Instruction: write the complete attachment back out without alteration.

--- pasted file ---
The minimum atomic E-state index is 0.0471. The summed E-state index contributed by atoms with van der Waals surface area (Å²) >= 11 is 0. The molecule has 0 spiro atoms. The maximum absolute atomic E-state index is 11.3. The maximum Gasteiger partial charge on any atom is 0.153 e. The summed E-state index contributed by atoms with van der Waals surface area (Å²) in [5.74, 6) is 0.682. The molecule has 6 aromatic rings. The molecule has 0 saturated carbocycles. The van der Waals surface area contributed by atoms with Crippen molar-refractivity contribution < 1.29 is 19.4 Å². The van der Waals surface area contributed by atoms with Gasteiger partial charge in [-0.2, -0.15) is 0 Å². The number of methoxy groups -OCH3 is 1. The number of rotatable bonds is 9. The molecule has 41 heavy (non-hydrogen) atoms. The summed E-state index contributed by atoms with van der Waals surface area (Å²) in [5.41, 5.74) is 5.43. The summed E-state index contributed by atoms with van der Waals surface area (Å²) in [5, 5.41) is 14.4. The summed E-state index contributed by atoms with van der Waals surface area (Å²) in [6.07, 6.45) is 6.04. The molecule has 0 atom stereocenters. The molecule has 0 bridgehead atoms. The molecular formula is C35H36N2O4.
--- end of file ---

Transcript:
The minimum atomic E-state index is 0.0471. The summed E-state index contributed by atoms with van der Waals surface area (Å²) >= 11 is 0. The molecule has 0 spiro atoms. The maximum absolute atomic E-state index is 11.3. The maximum Gasteiger partial charge on any atom is 0.153 e. The summed E-state index contributed by atoms with van der Waals surface area (Å²) in [5.74, 6) is 0.682. The molecule has 6 aromatic rings. The molecule has 0 saturated carbocycles. The van der Waals surface area contributed by atoms with Crippen molar-refractivity contribution < 1.29 is 19.4 Å². The van der Waals surface area contributed by atoms with Gasteiger partial charge in [-0.2, -0.15) is 0 Å². The number of methoxy groups -OCH3 is 1. The number of rotatable bonds is 9. The molecule has 41 heavy (non-hydrogen) atoms. The summed E-state index contributed by atoms with van der Waals surface area (Å²) in [5.41, 5.74) is 5.43. The summed E-state index contributed by atoms with van der Waals surface area (Å²) in [5, 5.41) is 14.4. The summed E-state index contributed by atoms with van der Waals surface area (Å²) in [6.07, 6.45) is 6.04. The molecule has 0 atom stereocenters. The molecule has 0 bridgehead atoms. The molecular formula is C35H36N2O4.